How to Install a Post and Rail Fence

Updated March 23, 2017

One of the easiest types of fences to install is a post and rail fence. It is constructed of wood and is very rustic in appearance. In many instances, this type of fence is used in pastures to contain animals such as horses. It is uniform in style and can be painted, stained or left to age naturally. Construction requires less lumber than other types of fencing and will conform to hills and slopes easily.
Since you will be digging, it is important to have all utility lines located and marked prior to starting this project. Also, as each location has different zoning codes, check with the local zoning department for regulations and necessary permits.

In order to determine the length of each fence rail, layout the fence across the property so that the fence is evenly divided and uniform. The length of each rail is an individual decision but using a precut length will require less cutting. Put shorter sections at each end.

At least 1/3 of the length of the post should be placed into the ground. Using a post hole digger, dig a hole the necessary length plus 8 inches and at least 12 inches around. Fill 8 inches of the hole with gravel for drainage. This also prevents the bottom of the posts from touching the ground. Starting with the end post, insert the post and backfill with dirt.

Using a tape measure and also a rail, determine the placement of the next post making sure that the rails will fit snugly into the post. Repeat Step 2 to install this post. Place rails into end post and this post making sure that they fit and make any adjustments that are necessary. When this is done, go back to the end post and using a tamper, tamp damp dirt to secure the post. Do not tamp down the 2nd installed post just yet.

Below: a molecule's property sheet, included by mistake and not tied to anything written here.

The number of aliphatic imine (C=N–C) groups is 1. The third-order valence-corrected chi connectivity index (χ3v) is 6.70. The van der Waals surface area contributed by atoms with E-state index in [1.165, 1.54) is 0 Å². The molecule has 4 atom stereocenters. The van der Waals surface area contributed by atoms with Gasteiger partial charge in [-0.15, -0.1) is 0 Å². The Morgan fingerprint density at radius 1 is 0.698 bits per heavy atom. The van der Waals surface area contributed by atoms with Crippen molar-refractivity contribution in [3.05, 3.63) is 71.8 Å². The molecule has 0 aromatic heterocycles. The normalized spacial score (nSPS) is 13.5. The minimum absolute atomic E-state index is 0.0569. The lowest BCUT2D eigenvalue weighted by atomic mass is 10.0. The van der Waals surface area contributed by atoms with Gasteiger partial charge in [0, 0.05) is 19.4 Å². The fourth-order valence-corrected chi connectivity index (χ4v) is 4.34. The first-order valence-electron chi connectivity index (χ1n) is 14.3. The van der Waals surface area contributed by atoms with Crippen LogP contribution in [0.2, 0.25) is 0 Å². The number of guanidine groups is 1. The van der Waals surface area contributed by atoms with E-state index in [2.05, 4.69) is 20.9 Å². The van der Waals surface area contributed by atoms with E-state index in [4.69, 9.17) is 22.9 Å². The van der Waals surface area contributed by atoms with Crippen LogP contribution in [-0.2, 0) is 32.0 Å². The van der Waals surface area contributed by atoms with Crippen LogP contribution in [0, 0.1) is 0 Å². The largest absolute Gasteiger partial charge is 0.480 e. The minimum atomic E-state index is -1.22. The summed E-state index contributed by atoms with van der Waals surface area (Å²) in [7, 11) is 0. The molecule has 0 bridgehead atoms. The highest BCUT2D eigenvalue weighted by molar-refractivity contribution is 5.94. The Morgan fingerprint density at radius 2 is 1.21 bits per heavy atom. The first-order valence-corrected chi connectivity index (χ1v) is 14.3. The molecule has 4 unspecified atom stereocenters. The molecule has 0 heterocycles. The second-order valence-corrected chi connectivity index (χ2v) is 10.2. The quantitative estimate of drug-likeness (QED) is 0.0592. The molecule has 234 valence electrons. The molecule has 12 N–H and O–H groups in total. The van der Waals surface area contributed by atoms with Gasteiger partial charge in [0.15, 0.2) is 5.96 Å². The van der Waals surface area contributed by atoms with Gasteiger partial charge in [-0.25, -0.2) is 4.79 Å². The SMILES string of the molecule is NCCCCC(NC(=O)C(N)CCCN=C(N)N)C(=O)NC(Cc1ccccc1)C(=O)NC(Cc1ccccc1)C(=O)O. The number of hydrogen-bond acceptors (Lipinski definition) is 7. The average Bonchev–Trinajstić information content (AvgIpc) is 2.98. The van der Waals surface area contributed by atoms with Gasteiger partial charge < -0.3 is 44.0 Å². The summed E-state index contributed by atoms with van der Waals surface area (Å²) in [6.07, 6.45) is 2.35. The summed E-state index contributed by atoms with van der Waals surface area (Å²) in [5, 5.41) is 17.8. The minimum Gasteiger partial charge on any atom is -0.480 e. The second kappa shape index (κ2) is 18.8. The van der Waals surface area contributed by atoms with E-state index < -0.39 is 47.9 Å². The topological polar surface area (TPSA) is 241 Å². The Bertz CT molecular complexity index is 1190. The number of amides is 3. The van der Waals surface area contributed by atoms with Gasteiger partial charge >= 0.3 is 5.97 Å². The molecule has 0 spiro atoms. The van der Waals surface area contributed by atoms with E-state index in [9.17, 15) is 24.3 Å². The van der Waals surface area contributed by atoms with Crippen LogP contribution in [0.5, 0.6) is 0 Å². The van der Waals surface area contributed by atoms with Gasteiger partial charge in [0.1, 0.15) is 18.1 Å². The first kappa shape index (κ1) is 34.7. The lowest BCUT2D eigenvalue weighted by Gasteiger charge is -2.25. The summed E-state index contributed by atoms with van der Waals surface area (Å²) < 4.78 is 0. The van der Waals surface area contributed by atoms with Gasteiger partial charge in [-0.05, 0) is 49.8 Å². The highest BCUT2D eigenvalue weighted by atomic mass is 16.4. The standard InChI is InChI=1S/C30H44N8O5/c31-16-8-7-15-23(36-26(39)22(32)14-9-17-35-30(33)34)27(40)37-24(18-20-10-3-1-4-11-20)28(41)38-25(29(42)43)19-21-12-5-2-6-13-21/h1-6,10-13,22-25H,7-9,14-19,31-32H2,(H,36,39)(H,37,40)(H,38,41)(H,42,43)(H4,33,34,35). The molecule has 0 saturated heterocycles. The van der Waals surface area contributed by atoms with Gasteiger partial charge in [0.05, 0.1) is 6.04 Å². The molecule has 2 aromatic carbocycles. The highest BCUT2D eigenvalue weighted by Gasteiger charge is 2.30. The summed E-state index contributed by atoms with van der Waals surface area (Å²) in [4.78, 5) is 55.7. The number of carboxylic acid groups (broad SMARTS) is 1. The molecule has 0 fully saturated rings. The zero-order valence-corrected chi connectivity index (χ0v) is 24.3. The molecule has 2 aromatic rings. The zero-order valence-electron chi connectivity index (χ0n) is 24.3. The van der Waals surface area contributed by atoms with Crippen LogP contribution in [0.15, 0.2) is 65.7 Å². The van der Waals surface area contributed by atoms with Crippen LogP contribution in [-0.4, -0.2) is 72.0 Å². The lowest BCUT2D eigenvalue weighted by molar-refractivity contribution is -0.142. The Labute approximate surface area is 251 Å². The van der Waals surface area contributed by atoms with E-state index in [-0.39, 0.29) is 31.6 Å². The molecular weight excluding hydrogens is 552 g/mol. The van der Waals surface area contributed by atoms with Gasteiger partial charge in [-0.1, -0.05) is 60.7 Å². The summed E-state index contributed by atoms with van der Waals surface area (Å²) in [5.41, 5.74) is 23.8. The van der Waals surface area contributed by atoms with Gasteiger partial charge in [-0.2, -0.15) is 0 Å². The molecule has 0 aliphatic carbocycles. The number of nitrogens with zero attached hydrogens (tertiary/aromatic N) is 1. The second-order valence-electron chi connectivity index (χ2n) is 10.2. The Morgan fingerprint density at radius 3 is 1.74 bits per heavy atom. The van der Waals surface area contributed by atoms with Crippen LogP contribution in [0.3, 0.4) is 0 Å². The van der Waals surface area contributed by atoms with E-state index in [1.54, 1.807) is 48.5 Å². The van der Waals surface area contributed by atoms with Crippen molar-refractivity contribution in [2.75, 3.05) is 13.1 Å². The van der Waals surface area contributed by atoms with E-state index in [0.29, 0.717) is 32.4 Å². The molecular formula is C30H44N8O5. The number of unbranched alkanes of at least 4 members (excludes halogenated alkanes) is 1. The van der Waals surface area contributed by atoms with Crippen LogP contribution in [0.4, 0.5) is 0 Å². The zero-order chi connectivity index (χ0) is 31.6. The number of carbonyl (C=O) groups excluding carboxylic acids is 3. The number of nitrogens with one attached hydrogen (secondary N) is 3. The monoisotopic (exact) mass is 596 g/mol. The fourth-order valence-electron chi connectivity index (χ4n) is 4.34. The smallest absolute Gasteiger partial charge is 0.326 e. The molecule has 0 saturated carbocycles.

Move on to the next post repeat Steps 2 and 3, always ending by tampering down the previous installed post. This will make any required adjustments easier to do. When you reach the end, it may be necessary to cut the rails of the final section to fit into the end post.

Paint, stain or leave the post and rail fence to naturally age.


Cement can be used to fill the post holes to make the post more secure. When it is all installed, go back to each post and use the tamper to secure post and make dirt firm.

Things You'll Need

  • Level
  • Post Hole Digger
  • Shovel
  • Gravel
  • Tamper
  • Tape Measure
  • Post including end posts and line posts
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About the Author

Based in Florida, Rosemary Rugnetta has been a freelance writer since 2007 specializing in home and garden topics and real estate/mortgage. She is a former property manager and mortgage underwriter who writes for eHow and Answerbag as well as private clients. She has completed continuing education courses in writing, construction management and design.